Dying of a Broken Heart isn’t merely an expression.

You may have heard someone mention dying of a broken heart. It’s not referring to cardiac health, but a person’s emotional state. Everyone has experienced loneliness, sadness, or grief in one form or another. As people age, however, these issues can really start to build up and cause life-threatening health problems. We have only begun to understand the impact emotional and mental health has on a person’s physical health. Evidence suggests they are far more related than people may have realized.

Dying of a Broken Heart

Broken Heart Syndrome

The medical term for dying of a broken heart is known as broken heart syndrome. This is described as stress-induced cardiomyopathy. Imagine that you are an older individual with declining health. You may have lost your ability to move around as you used to or may no longer be able to drive. You may have to visit the doctor frequently, constantly worrying about your health and coming face to face with your own mortality. On top of this, those close to you are either dying or experiencing health problems of their own.

The older we get, the more often we experience the loss of those we love, as they are aging along with us. The loss of friends and family are terrible things to experience. If it’s a spouse or child, this pain can be utterly overwhelming. Couple this with your own declining health, and it’s no wonder this tragic level of grief or sadness could be too much to bear. If left unaddressed, dying of a broken heart can become a reality.

Cortisol – The Stress Hormone

The body releases cortisol when it detects a stressful situation or environment. Many people call it the “fight or flight” hormone. As a natural function of the body, this hormone is useful in preparing the body to deal with a stressful or dangerous situation. Problems occur when this hormone is over-produced. As society has become more civilized and organized, the stressors of our ancient ancestors are not the same ones we experience today. Most people don’t have to worry about being attacked by neighboring tribes or dangerous animals on a regular basis. In first-world societies, a physical fight or flight situation is pretty rare, unless you are especially reckless or actively seeking dangerous situations.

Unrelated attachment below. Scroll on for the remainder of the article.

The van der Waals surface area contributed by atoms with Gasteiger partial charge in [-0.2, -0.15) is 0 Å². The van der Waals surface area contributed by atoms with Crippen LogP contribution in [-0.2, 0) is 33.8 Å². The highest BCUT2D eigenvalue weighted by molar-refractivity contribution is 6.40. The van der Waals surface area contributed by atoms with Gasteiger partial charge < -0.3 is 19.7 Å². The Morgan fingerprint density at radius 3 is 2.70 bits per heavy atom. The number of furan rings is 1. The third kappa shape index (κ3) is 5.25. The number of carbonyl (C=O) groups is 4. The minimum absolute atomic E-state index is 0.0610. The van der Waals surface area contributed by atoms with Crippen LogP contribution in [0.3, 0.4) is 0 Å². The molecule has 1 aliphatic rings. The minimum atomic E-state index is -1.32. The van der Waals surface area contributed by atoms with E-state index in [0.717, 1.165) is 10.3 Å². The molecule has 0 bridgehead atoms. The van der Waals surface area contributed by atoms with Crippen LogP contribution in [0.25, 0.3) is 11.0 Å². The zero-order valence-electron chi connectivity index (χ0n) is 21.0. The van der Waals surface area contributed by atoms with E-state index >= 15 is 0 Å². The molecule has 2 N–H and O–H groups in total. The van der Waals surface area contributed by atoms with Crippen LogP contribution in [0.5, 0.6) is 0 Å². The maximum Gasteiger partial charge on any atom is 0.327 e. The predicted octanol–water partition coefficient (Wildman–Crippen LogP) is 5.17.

Although we may consciously understand that we don’t need to be physically prepared to deal with certain stressors per se, the body may have a harder time making this distinction. Stress management is highly important. The overproduction of cortisol can lead to serious health issues. This includes low blood pressure and heart problems. What’s more, is discovering this can make the whole situation even more stressful, leading to a vicious cycle. It is essential, then, to learn to cope with stress and keep it from making things worse. The unexpected loss of a family member could easily send someone over the edge. If they already struggle with stress management, the situation is even more dangerous.

Rebuilding a Broken Heart

Don’t despair. With proper treatment, dying of a broken heart can be prevented. Limit what stress you can. Taking action before it becomes a problem is ideal. If you understand the realities and possibilities of stress and future stress, you can keep your loved ones, or yourself from experiencing Broken Heart Syndrome. Don’t confuse reducing stress with denial, however. Outright ignoring stress is just prolonging the inevitable. You must actually deal with your stress. You can’t just repress or avoid it. Doing this will come back to haunt you, making the situation worse.

There are usually warning signs leading up to the death of a loved one or a health crisis. It is important to pay close attention to the signs and prepare yourself accordingly. If the person is struggling to manage this on their own, seek therapy. Especially during the COVID-19 crisis, Broken Heart Syndrome is on the rise, according to a JAMA study. If you need help or advice, don’t hesitate to contact us at Glen Island Center. We will be happy to help.

 

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